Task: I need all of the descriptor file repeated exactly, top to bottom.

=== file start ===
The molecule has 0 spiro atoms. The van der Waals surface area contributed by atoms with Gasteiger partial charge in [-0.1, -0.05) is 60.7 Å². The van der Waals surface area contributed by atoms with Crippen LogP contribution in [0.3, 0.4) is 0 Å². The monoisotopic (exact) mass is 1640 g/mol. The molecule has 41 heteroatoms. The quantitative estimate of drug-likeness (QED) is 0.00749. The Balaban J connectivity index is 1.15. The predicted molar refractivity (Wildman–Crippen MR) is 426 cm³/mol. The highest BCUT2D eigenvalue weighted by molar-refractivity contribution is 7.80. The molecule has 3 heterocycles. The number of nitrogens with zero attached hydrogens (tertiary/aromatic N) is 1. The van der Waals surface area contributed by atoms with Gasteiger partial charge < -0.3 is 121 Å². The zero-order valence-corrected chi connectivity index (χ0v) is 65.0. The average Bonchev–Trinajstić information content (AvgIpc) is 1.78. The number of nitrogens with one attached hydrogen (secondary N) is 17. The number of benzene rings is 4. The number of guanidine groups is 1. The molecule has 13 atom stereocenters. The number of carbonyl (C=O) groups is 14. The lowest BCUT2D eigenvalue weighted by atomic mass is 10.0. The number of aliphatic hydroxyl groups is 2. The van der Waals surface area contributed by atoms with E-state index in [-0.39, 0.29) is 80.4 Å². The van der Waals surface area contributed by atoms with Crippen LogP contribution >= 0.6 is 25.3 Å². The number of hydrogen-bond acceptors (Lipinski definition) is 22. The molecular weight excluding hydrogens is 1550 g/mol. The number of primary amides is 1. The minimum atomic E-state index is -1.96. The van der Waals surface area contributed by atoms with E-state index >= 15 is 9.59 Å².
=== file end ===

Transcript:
The molecule has 0 spiro atoms. The van der Waals surface area contributed by atoms with Gasteiger partial charge in [-0.1, -0.05) is 60.7 Å². The van der Waals surface area contributed by atoms with Crippen LogP contribution in [0.3, 0.4) is 0 Å². The monoisotopic (exact) mass is 1640 g/mol. The molecule has 41 heteroatoms. The quantitative estimate of drug-likeness (QED) is 0.00749. The Balaban J connectivity index is 1.15. The predicted molar refractivity (Wildman–Crippen MR) is 426 cm³/mol. The highest BCUT2D eigenvalue weighted by molar-refractivity contribution is 7.80. The molecule has 3 heterocycles. The number of nitrogens with zero attached hydrogens (tertiary/aromatic N) is 1. The van der Waals surface area contributed by atoms with Gasteiger partial charge < -0.3 is 121 Å². The zero-order valence-corrected chi connectivity index (χ0v) is 65.0. The average Bonchev–Trinajstić information content (AvgIpc) is 1.78. The number of nitrogens with one attached hydrogen (secondary N) is 17. The number of benzene rings is 4. The number of guanidine groups is 1. The molecule has 13 atom stereocenters. The number of carbonyl (C=O) groups is 14. The lowest BCUT2D eigenvalue weighted by atomic mass is 10.0. The number of aliphatic hydroxyl groups is 2. The van der Waals surface area contributed by atoms with E-state index in [-0.39, 0.29) is 80.4 Å². The van der Waals surface area contributed by atoms with Crippen LogP contribution >= 0.6 is 25.3 Å². The number of hydrogen-bond acceptors (Lipinski definition) is 22. The molecular weight excluding hydrogens is 1550 g/mol. The number of primary amides is 1. The minimum atomic E-state index is -1.96. The van der Waals surface area contributed by atoms with E-state index >= 15 is 9.59 Å².